“Consumers that are concerned with the safety, privacy, and security of their IoT devices and the associated cloud services are advised to avoid using any technology that is not provided by a clearly identifiable vendor, for what we hope are obvious reasons,” Rapid7 warned in its report.

Research contact: @business

Fade to black: Does white noise, pink noise, or brown noise lull you to sleep?

September 6, 2019

Finding the right “sleep noise” can mean better sleep for years to come, according to researchers, Real Simple reports. But you have to know what type—or specifically what color of noise—lulls you into a dream state.

White noise-a machine-generated sound that contains all frequencies—gets the most attention from sleep experts. Using a white noise machine, a white noise app, or a white noise fan man improve your sleep dramatically. But if it doesn’t, don’t give up. There are other sleep noises out there that may offer you superior benefits.

“There’s been a lot of confusion about what white noise is,” says Sam Nicolino, a sound engineer, musician, and founder of Adaptive Sound Technologies (ASTI), the Silicon Valley-based firm  behind the LectroFan and Sound+Sleep series of sound machines promising a better night’s rest.

The phrase white noise has come to be broadly applied to all sorts of background noise, but white noise is actually a carefully constructed sound. It doesn’t occur in nature—it’s purely a mathematical construct, Nicolino told Real Simple. Many sounds are similar to white noise, but they’re not quite the same.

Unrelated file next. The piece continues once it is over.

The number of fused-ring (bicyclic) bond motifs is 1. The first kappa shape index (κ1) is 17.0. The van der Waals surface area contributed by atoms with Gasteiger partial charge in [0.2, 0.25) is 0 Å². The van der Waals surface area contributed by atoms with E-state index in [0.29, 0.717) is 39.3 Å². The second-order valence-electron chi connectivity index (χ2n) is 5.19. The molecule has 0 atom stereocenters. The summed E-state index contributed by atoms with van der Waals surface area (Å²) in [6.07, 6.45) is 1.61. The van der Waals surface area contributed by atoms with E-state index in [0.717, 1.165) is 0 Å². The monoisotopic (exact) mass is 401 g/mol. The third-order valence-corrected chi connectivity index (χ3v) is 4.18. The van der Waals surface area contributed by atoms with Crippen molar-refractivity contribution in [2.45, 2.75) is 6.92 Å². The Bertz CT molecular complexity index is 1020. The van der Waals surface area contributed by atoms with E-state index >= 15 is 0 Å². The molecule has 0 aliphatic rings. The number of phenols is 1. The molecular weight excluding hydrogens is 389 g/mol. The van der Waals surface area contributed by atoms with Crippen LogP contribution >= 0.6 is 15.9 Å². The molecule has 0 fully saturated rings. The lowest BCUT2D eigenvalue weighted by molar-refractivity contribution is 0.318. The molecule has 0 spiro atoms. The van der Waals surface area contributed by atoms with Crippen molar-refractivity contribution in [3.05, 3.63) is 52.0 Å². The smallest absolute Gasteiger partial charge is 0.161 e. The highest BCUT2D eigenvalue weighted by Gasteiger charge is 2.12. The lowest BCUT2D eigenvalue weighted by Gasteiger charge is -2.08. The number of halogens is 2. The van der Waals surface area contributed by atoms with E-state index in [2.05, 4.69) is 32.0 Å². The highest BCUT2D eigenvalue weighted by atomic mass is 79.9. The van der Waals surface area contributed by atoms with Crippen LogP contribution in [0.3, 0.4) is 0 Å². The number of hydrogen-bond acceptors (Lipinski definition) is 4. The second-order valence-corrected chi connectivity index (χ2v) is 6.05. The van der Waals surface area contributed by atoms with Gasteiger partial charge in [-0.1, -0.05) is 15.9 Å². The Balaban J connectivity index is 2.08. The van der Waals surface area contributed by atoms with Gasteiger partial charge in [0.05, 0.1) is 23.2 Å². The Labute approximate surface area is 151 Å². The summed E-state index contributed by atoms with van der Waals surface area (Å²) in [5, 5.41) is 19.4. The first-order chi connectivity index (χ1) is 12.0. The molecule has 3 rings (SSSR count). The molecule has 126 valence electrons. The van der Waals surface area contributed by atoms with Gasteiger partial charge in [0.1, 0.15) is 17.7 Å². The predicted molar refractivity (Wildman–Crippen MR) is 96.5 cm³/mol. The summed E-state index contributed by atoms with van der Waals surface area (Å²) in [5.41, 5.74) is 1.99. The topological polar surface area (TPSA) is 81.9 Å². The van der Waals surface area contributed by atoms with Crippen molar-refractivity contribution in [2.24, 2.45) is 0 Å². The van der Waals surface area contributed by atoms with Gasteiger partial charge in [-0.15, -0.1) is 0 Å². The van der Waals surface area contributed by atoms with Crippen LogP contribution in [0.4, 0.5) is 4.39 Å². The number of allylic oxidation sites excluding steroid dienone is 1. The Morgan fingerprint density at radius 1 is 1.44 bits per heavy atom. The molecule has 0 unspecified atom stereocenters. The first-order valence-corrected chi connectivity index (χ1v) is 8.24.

The sound can be very staticky. “For most people, it’s very unpleasant,” Nicolino says—so if you tried a white noise machine and truly disliked it, you’re not alone or out of options.

The sleep benefits from white noise don’t come from the sound itself; they come from the sound’s ability to mask other disturbances.

“When you don’t have a sleep machine, every little noise that occurs in your sleep environment has the potential of rousing you,” Rafael Pelayo, MD, a clinical professor in Stanford University’s Sleep Medicine Division, National Sleep Foundation board member, and long-time ASTI adviser, told the news outlet. “Having a pleasing background sound can prevent you from hearing these little disruptive noises.”

White noise is popular because it’s uniform, but what happens when you can’t stand white noise? It may be time to check out pink noise or brown noise.

Pink noise is white noise with fewer high frequencies.

To create pink noise, Nicolino says sound engineers take white noise and filter out high frequencies. “Pink noise sounds kind of like rain,” he says. Like white noise, though, pink noise isn’t exactly like any noise from nature. Listening to a rainfall sound machine isn’t pink or white noise—it’s simply ambient sound recording on a loop.

Sometimes called Brownian noise, Brown noise is white noise stripped of more high frequencies; it consists of lower frequencies than even pink noise.

“Brown noise can sound like a really uneventful ocean surf,” Nicolino told the magazine. It has more bass notes than white noise, making it more pleasant to listen to. And, unlike white and pink noise, brown noise is named for Robert Brown, who discovered Brownian motion (which creates the sound) in 1827, Dr. Pelayo says. (For the grammatically compulsive, this is why Brown noise is often capitalized.) “People seem to prefer the lower-toned sounds,” Dr. Pelayo says.

Most sound machines—such as the sleep fan—emit only one sleep noise. This works if you like the noise, but it can limit options.